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This is the official trailer for a new travel series dedicated to Bulgaria, made entirely on high quality HD. Travel TV producer  and director of the project Victor Dimchev said that “This is Bulgaria” is a video catalog of the country’s national and historical landmarks. It aims to attract foreign tourists but also to remind Bulgarians to appreciate what we have.

So far, Dimchev’s team has passed 100, 000km and has completed 3/4 of the 13-film-long series.  It is yet to be determined which international channels will broadcast the film. A DVD version will also be available.

Simply put, I can’t wait!


To all my friends who thought that I have the accent of a Soviet spy: yes, I have finally infiltrated you, and now nothing can stop me to roam unnoticed among you: I officially have a Massachusetts ID. I’m behind enemy lines.

Always a patriot, even with a Mass ID!

I’m not sure how I feel about that though. Can I still act snobbish and international when I show my Bulgarian passpo.. I mean, my Mass ID, or should I be humbled by the fact that I’ve blended in with the American crowd?

I think I might compensate with a thicker Eastern European accent. After all, I look down upon this piece of foreign-to-me legislature, which I have obtained only so that I don’t lose my beloved Bulgarian Passport when partying in the clubs. I haven’t betrayed my country, OK!?!


I have three new roommates this semester, and they all have interesting stories to share.

One of them, Emma, is of Cuban descent. When Fidel Castro came to power in 1959, Emma’s grandfather realized that his country is no longer a place where he would like to raise his children, so he drove his entire family out to Miami. None of them has been back to Cuba since.

Emma said that her grandmother is now quite old and is terrified that she might die before she sees Cuba again. Why don’t you just enter Cuba from Mexico, I asked? Because her grandmother prefers to die without having returned to her motherland than to return there while the Castro regime still lasts.

Isn’t it tragic to love and hate your country so much?

Emma says that her grandparents always keep a bottle of champagne at home in case Fidel or Raul die. So, she said, we are also having a big party at our apartment in case that happens.

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Read more of my posts on immigration: 

The Hungarian Belly-Dancer Who Hates London

One-Way Ticket to the States

Soviet Elephants And the Polish Taxi Driver in Boston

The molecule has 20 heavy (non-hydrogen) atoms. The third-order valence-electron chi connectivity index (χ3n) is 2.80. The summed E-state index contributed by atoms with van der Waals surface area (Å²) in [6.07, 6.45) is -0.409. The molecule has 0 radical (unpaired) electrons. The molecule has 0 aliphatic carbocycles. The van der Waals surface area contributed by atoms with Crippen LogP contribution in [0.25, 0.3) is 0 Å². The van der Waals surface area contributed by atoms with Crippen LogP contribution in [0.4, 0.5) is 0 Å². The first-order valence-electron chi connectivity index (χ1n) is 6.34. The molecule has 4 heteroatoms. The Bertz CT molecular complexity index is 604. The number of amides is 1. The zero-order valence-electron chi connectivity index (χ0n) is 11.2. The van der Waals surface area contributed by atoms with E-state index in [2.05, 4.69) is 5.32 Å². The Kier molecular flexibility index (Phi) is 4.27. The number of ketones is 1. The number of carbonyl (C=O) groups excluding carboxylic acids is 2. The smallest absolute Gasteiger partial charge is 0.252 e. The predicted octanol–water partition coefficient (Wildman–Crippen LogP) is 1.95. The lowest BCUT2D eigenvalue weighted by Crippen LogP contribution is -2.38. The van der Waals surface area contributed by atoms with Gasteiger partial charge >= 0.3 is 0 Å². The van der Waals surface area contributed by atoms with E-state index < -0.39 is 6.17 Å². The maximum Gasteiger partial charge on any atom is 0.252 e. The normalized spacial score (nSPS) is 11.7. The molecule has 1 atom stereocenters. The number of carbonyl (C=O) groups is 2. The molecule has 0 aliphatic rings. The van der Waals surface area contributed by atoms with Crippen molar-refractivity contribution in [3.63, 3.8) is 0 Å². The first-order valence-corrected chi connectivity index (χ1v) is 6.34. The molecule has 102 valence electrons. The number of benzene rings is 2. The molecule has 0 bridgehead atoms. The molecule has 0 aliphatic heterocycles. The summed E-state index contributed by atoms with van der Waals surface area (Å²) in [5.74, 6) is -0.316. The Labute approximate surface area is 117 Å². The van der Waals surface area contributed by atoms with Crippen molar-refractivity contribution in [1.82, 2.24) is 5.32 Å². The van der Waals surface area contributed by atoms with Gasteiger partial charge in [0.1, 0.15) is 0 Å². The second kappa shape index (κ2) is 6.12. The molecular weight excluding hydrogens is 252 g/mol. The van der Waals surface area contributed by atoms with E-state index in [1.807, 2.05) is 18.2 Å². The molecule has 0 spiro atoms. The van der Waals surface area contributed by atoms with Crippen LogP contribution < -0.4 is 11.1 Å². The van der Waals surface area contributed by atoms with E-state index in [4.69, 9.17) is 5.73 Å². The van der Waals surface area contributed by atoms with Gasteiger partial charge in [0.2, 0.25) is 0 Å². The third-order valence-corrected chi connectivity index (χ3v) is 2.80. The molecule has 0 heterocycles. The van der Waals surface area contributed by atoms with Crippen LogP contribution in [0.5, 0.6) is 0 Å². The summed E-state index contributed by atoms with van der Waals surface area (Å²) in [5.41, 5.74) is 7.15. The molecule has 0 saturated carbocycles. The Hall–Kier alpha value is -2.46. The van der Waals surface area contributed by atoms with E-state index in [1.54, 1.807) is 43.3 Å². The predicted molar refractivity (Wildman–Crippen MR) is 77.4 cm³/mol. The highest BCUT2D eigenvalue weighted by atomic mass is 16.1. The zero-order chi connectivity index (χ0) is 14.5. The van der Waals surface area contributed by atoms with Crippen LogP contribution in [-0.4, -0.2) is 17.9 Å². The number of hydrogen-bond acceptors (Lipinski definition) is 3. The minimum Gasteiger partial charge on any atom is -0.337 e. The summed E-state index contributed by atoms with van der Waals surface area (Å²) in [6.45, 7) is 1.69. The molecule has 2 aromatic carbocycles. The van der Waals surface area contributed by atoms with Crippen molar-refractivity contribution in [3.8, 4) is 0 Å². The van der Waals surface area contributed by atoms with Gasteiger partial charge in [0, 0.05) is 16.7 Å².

Preserving My Cultural identity in America

 

 

 


I didn’t expect that I would be so, so happy to be back in Massachusetts! After nine months in Europe, now I am rediscovering Boston – the elegance of the harbor and financial district downtown, the cultural hotspot of Cambridge where I joined a South American carnival procession a few days ago, the raunchy but extremely fun bars in Allston – the college students’ part of town, the restaurants with ethnic food where they celebrate customers’ birthdays with a disco ball and flashing lights (Brown Sugar Thai Restaurant), and the overwhelming choice of brands in the gigantic grocery stores  where I can finally get the instant oatmeal, guacamole, hummus and papaya that I so much missed back home.

And of course the river! I’m so happy to be back near the beautiful Charles! I love walking along it, reading by it, sailing on it, and since this semester, waking up every single day to the most beautiful college-dormitory window view in the world:

My view from Boston University's Student Village


I just arrived in Miami (a little detour before my senior year starts at Boston University). To my greatest surprise, the first words I heard were in Spanish… and so were the second and the third.

The staff at the airport greeted me in Spanish and so did the lady at the road toll, every street sign is translated both in English and Spanish, and apparently there are only Spanish radio channels in the car. Everyone just assumes that you speak Spanish! Luckily, I do, but how strange must it feel like to the Americans who don’t?

It sounds funny, but it seems that English is like a second language here.

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